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NYSE To Delist Bankrupt Hertz: Report

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NYSE To Delist Bankrupt Hertz: Report

The New York Stock Exchange initiated proceedings to delist Hertz Global Holdings Inc (NYSE: HTZ) on Tuesday following the car rental chain's bankruptcy filing, according to Reuters.  

Coronavirus Fuels Hertz Bankruptcy Filing 

Economic damage from the coronavirus forced Hertz to file for Chapter 11 bankruptcy Friday after nearly a month of speculation. Between Feb. 20 and May 26, as the pandemic stalled airport business, Hertz’s stock fell from $20.29 to $2.84.

“The impact of COVID-19 on travel demand was sudden and dramatic, causing an abrupt decline in the company's revenue and future bookings,” the company said in a Friday press release.

“Hertz took immediate actions to prioritize the health and safety of employees and customers, eliminate all non-essential spending and preserve liquidity. However, uncertainty remains as to when revenue will return and when the used-car market will fully re-open for sales, which necessitated today's action.”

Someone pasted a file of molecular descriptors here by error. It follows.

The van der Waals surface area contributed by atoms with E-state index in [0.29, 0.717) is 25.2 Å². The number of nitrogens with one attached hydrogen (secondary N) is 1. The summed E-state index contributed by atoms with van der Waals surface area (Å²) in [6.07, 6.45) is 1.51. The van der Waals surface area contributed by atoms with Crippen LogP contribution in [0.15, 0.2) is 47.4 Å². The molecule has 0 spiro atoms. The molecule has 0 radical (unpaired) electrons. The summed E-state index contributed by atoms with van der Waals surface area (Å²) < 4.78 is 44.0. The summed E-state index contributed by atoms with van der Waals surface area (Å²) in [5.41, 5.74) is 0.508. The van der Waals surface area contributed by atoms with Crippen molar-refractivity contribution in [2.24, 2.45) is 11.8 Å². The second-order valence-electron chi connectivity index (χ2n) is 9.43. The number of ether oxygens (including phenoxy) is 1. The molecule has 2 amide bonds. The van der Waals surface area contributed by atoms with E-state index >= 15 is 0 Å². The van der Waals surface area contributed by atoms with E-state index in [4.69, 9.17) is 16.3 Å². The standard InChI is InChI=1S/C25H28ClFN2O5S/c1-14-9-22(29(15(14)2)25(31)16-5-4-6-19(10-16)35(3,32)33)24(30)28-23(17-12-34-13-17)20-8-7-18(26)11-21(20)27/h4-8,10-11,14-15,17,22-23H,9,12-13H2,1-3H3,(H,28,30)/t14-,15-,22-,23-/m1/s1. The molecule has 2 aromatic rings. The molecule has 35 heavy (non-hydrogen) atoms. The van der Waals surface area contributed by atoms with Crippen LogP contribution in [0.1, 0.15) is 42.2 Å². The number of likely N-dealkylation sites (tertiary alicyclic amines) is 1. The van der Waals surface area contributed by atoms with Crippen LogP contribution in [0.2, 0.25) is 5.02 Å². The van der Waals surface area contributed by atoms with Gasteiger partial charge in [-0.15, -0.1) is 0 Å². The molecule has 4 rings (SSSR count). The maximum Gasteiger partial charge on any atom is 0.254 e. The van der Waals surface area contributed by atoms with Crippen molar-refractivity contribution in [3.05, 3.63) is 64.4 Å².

Hertz had already furloughed or laid off around 20,000 employees, replaced its CEO and, according to Reuters, discussed selling more than 30,000 of its 500,000 vehicles per month through the end of 2020 to try to raise about $5 billion. The team failed to find financial relief from creditors and the U.S. government.

Hertz Grabs Carl Icahn's Attention 

This isn’t the first time the NYSE has threatened to remove Hertz from the public market. The company received a delisting notice in 2015 for failing to file its 2014 10-K form on time.

Even before the pandemic hit, Hertz had ceded enough market share to ride-sharing services to capture the attention of activist investor Carl Icahn, who claimed nearly 39% ownership when the pandemic started.

The company adopted a turnaround plan. Its efforts accrued about $19 billion in debt, but helped sustain 10 consecutive quarters of year-over-year revenue growth.

What’s Next For Hertz 

A bankruptcy filing isn’t necessarily the end of Hertz’s efforts to stay afloat.

“Depending upon the length of the COVID-19 induced crisis and its impact on revenue, the company may seek access to additional cash, including through new borrowings, as the reorganization progresses,” the company's press release said. 

The stock, which has been halted since early Tuesday morning, ended Friday's session down 7.49% at $2.84. 

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